Hello, my name is***** and I have over 20 years of experience as a veterinarian. I am sorry to hear that your girl has symptoms of increased panting, refusing to eat, and has vomited several times.
Panting can be a sign of pain, anxiety, nausea, low oxygen levels due to heart disease, anemia or lung disease or changes in blood gases due to organ disease. If her gum and tongue color are nice and pink then primary heart or lung disease or anemia are unlikely. I suspect then that her panting and inability to settle are due to gastrointestinal upset/nausea because she is refusing to eat and has vomited.
In most cases vomiting is triggered by eating something they should not, too much table food, too many treats or something they find outdoors.
While a viral infection is possible, they are less common in dogs her age.
More serious causes of vomiting include chronic pancreatitis, esophageal reflux, a dietary allergy or sensitivity, inflammatory bowel disease, internal organ failure (kidney or liver disease), a full or partial gastrointestinal obstruction or even infiltrative cancers such as lymphoma.
Because this has been going on for several hours and she is an older pup ideally I would recommend she see her veterinarian.
If you absolutely have no way to get her to a veterinarian and she feels well otherwise (no fever, no abdominal pain, bright and alert) there are a few things we can try to settle her stomach at home.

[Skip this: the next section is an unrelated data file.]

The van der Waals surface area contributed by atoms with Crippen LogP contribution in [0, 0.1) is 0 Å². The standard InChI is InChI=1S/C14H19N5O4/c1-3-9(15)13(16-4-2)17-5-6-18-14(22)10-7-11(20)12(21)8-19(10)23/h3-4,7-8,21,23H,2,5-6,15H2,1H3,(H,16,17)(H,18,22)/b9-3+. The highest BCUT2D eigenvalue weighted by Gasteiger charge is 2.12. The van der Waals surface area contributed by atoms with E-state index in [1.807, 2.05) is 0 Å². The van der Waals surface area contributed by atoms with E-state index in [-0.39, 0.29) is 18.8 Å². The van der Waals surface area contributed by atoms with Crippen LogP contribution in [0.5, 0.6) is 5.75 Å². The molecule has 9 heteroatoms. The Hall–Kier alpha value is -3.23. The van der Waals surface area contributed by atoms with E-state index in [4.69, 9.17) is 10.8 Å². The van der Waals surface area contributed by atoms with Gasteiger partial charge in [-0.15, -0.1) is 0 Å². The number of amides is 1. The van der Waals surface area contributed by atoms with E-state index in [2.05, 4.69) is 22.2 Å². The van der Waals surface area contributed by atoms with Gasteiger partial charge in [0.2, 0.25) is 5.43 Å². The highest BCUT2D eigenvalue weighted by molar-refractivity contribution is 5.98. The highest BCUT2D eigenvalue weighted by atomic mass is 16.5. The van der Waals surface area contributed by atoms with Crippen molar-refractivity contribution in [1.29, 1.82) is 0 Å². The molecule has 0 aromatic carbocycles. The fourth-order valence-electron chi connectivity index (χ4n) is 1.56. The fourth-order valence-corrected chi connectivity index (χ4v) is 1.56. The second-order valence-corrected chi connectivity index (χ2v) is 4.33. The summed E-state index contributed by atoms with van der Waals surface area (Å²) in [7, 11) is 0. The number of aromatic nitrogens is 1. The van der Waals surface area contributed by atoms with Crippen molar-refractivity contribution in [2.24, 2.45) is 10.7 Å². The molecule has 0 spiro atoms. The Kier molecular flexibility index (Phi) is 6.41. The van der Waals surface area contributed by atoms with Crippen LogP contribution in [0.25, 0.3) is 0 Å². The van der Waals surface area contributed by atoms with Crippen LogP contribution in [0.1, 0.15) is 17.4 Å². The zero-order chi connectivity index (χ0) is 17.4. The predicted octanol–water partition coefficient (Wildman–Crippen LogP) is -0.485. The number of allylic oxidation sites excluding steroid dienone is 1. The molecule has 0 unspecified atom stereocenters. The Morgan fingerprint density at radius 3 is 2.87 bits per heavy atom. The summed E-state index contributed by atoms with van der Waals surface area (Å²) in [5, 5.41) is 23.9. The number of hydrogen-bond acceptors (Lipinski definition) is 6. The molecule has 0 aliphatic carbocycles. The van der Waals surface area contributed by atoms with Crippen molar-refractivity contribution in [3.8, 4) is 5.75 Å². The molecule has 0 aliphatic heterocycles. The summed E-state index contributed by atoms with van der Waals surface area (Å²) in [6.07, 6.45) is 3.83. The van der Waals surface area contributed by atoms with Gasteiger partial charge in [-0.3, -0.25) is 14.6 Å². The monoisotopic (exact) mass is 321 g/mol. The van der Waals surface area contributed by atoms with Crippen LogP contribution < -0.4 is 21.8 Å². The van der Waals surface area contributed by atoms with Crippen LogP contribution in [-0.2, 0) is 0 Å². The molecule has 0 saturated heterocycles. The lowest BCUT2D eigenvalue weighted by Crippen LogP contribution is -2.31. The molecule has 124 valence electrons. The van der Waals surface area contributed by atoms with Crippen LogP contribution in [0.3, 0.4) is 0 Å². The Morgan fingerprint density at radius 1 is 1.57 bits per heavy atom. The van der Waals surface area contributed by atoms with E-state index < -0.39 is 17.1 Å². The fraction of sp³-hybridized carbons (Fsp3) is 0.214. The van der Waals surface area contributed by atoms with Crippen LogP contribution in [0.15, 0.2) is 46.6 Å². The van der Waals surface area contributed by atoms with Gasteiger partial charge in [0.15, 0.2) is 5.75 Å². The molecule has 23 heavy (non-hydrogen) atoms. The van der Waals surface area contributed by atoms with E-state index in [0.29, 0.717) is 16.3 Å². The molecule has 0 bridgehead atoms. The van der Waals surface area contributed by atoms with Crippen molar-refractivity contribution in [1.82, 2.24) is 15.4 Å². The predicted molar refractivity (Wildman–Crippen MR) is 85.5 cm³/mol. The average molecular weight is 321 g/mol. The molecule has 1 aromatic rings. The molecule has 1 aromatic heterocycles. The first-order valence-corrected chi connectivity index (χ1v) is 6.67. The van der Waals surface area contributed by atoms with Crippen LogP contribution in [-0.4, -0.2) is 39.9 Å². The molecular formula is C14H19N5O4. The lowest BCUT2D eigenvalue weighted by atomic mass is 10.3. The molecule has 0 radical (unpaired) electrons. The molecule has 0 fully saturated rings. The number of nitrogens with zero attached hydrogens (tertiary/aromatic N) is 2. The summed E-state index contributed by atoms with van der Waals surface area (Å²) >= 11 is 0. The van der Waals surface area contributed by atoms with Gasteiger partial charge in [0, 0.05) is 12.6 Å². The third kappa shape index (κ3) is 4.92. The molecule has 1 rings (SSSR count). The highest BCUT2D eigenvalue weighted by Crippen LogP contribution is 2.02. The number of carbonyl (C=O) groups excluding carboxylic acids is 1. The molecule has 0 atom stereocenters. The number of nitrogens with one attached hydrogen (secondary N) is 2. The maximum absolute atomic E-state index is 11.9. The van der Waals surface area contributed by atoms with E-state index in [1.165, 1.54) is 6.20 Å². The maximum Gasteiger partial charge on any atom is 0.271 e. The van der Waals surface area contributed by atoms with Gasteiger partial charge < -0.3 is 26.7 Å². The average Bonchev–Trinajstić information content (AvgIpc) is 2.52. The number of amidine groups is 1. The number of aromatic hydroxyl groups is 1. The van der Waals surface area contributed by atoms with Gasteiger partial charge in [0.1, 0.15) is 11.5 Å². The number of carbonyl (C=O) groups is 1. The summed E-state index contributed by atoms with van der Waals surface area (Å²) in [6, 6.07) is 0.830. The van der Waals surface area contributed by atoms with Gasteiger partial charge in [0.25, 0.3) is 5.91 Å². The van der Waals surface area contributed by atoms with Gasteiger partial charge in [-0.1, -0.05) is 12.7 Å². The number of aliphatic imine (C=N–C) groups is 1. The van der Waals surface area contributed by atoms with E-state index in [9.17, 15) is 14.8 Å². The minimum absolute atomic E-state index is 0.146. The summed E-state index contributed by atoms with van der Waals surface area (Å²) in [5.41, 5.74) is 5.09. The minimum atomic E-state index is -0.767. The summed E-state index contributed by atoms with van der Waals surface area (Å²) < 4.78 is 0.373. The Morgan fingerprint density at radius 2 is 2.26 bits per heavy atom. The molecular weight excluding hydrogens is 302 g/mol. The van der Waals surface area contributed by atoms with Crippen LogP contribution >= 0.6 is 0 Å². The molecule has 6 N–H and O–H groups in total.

To try and settle her stomach you can give either:
1) Pepcid ac (famotidine) at a dose of one 10mg tablet per 20 to 40 pounds of body weight every 12 hours
2) Prilosec (omeprazole) at a dose of one half of a 20mg tablet per 20 to 40 pounds of body weight every 24 hours
These are acid reducers and should help her feel better. They are quite safe and can be used for a few days if necessary.
I would pick up all food for 24 hours from the last episode of vomiting and water for a couple hours to allow her stomach to settle after the acid reducers. When you give her water in a few hours make sure it is in small amounts only. If she drinks too much too quickly that can lead to vomiting.
After her 24 hour food fast offer a bland diet of 1/3 boiled, minced white skinless chicken or boiled, lean hamburger and 2/3 boiled, plain, white rice mixed with some low salt chicken or beef broth to make it easy to lap up and swallow and get additional fluids in.
If things go well feed her the bland diet for 2 to 3 days then slowly start to mix back in her regular food, a little more at each meal. It should take about 5 to 7 days to slowly convert her back to her regular diet.
If she continues to vomit, runs a fever (more than 103F rectally), has a tense painful belly or if she refuses to eat she should see a veterinarian for an examination, diagnostics, injectable anti-nausea drugs intravenous fluids and supportive care.
Please let me know if you have any further questions.